Flashpoint. That's what they called it then. There was another word, a weaker word, a colder word: interface. But flashpoint is what John always thinks of. Bombs in the air, on the street. Violent outcomes. Wounds that need healing under his hands. Bodies shredded at the urging of emotion. Opposite sides slamming together. Protestant/Catholic. Then.
Now: Tall and wiry/short and square. Dark/light. Cold/warm. Opposites. Colliding in the heat of battle.
Flashpoint. The first one after putting a bullet through a man for the sake of this man. Dinner, what dinner, different hunger roaring now. Alive, and burning with it, with the near-kiss of death still at his mouth. One exchanged look, utter clarity. Bodies slamming against a wall, mouths biting. Hands seeking, touching, grasping. So alive. Violence at the interface. No peace lines here.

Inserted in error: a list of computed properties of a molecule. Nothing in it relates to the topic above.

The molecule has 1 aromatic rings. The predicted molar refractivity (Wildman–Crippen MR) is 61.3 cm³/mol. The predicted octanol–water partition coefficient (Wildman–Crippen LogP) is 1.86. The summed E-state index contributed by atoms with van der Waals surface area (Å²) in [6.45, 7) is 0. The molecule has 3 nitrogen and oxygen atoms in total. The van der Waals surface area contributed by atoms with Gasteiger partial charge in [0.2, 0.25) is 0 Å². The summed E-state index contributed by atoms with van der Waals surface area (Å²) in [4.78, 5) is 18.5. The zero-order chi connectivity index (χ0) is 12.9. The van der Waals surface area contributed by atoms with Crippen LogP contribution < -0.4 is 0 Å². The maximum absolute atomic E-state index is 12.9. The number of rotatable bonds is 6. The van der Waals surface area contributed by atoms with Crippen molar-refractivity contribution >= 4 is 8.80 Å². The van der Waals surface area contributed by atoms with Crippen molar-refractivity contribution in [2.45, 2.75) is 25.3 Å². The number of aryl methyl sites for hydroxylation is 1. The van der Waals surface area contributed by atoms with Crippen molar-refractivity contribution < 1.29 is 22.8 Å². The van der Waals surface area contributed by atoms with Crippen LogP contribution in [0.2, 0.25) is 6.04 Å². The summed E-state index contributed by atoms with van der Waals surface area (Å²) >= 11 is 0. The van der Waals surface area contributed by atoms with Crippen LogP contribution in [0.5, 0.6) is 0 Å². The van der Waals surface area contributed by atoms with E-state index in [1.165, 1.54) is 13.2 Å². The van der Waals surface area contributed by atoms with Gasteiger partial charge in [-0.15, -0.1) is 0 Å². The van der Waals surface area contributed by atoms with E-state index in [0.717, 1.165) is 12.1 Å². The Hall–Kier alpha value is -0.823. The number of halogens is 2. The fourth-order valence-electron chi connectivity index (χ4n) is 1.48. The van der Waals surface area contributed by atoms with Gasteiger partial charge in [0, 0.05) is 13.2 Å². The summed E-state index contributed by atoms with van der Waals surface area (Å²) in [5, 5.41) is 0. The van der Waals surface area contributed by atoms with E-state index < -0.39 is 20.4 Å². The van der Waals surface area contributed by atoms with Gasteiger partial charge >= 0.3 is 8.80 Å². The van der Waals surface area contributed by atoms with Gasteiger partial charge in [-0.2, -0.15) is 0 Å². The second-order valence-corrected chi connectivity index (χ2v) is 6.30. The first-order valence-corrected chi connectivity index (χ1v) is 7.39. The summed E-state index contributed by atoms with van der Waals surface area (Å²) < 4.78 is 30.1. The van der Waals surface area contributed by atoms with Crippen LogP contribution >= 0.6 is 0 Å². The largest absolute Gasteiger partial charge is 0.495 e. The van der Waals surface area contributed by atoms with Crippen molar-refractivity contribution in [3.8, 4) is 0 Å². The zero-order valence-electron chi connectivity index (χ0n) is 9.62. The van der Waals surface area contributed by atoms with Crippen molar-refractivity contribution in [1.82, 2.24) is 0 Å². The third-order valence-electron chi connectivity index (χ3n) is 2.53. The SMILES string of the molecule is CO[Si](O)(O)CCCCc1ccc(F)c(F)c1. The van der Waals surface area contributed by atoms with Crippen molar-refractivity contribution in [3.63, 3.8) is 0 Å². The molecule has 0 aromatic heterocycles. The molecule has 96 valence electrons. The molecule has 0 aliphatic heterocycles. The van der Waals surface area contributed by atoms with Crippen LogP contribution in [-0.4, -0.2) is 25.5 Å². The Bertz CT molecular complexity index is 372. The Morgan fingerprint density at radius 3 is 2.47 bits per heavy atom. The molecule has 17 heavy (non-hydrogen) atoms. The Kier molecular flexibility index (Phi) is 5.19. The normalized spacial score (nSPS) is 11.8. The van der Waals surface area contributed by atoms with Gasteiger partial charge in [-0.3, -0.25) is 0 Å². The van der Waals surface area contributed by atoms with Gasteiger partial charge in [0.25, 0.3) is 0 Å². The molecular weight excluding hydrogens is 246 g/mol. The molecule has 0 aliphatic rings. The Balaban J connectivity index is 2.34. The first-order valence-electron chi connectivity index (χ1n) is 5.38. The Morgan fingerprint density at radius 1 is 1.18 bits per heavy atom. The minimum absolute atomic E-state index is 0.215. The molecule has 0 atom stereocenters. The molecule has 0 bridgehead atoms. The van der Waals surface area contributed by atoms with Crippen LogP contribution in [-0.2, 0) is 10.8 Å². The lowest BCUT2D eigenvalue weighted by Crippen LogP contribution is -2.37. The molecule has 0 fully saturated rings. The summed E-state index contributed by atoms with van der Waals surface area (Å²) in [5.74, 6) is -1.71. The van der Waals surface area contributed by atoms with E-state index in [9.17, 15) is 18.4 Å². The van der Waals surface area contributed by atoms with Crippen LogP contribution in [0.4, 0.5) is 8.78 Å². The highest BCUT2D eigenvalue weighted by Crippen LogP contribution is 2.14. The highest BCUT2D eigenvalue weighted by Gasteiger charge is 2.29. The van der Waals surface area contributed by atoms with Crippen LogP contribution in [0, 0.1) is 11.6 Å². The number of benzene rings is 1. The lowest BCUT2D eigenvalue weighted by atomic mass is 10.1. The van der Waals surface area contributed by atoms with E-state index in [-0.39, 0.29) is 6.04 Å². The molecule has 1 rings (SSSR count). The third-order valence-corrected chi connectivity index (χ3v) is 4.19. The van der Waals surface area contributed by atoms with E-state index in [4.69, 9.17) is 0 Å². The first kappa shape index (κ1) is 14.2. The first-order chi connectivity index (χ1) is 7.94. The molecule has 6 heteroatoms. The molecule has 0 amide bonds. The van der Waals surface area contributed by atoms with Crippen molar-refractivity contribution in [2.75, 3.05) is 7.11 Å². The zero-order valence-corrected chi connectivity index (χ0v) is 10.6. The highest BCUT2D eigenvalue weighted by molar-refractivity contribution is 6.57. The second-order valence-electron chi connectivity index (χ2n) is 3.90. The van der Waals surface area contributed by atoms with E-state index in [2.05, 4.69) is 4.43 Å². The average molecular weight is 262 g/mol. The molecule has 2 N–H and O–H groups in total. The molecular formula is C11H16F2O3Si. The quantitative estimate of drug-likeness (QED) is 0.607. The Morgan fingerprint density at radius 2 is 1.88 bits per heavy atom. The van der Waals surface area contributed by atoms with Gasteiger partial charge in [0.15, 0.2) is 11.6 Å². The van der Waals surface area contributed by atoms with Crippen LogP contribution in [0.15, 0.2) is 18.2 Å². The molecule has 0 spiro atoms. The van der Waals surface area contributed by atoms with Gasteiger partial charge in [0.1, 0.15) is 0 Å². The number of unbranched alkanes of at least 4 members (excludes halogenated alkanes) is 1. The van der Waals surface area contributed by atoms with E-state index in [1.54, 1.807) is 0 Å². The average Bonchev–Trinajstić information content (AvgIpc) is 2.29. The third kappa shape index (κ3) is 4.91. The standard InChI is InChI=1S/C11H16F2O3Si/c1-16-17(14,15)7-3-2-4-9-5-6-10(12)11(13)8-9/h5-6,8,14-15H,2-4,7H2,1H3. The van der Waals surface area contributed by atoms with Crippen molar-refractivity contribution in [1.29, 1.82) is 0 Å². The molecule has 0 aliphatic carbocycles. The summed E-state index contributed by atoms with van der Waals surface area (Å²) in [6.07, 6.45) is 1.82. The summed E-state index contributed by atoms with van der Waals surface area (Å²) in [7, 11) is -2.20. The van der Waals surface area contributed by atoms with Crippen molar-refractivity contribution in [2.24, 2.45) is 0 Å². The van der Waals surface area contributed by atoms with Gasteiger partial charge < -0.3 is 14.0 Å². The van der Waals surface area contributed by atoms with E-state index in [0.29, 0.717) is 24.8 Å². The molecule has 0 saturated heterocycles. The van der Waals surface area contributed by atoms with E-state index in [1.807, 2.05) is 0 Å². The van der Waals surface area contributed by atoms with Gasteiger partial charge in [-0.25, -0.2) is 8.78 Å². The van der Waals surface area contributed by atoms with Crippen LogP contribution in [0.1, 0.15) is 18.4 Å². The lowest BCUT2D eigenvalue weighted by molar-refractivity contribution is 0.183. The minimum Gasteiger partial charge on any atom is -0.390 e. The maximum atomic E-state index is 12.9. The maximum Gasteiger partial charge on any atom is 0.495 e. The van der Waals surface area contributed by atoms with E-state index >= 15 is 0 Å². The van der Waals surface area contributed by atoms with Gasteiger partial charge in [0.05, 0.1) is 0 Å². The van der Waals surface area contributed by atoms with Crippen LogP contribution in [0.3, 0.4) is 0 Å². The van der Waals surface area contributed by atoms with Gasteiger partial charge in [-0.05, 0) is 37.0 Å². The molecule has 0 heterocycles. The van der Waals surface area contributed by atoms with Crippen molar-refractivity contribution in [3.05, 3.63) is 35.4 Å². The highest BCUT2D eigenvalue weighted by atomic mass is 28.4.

Every time, bodies shredding in new ways. In oh god and yes please and just like that. In tearing cloth and bite-marks and John, fuck me now.
Violence at the interface. The flashpoint that is 221B. Meeting of opposites. Wounds that need healing under his hands. Hands that grasp and pin and hold and bruise to heal deeper cuts unseen. Words that bandage: fantastic, brilliant, beautiful, mine.
Opposites stretching and straining and crying for victory. For freedom.
Sherlock is John's own personal Belfast.